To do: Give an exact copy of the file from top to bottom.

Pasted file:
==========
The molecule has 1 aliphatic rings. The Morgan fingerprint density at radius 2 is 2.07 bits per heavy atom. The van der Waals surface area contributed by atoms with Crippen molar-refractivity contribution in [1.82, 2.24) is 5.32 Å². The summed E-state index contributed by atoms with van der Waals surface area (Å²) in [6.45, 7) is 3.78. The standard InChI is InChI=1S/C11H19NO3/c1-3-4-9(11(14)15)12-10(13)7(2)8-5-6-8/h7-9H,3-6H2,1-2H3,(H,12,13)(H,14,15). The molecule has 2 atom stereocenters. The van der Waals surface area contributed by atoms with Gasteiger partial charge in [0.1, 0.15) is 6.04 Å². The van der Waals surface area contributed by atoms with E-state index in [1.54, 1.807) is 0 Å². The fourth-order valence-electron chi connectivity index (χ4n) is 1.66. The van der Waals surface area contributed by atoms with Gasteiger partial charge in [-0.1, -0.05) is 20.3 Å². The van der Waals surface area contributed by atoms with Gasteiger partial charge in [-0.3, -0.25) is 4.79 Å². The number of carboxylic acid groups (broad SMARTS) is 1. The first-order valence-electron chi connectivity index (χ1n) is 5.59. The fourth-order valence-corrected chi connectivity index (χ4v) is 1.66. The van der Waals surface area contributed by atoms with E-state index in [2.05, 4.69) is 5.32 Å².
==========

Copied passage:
The molecule has 1 aliphatic rings. The Morgan fingerprint density at radius 2 is 2.07 bits per heavy atom. The van der Waals surface area contributed by atoms with Crippen molar-refractivity contribution in [1.82, 2.24) is 5.32 Å². The summed E-state index contributed by atoms with van der Waals surface area (Å²) in [6.45, 7) is 3.78. The standard InChI is InChI=1S/C11H19NO3/c1-3-4-9(11(14)15)12-10(13)7(2)8-5-6-8/h7-9H,3-6H2,1-2H3,(H,12,13)(H,14,15). The molecule has 2 atom stereocenters. The van der Waals surface area contributed by atoms with Gasteiger partial charge in [0.1, 0.15) is 6.04 Å². The van der Waals surface area contributed by atoms with E-state index in [1.54, 1.807) is 0 Å². The fourth-order valence-electron chi connectivity index (χ4n) is 1.66. The van der Waals surface area contributed by atoms with Gasteiger partial charge in [-0.1, -0.05) is 20.3 Å². The van der Waals surface area contributed by atoms with Gasteiger partial charge in [-0.3, -0.25) is 4.79 Å². The number of carboxylic acid groups (broad SMARTS) is 1. The first-order valence-electron chi connectivity index (χ1n) is 5.59. The fourth-order valence-corrected chi connectivity index (χ4v) is 1.66. The van der Waals surface area contributed by atoms with E-state index in [2.05, 4.69) is 5.32 Å².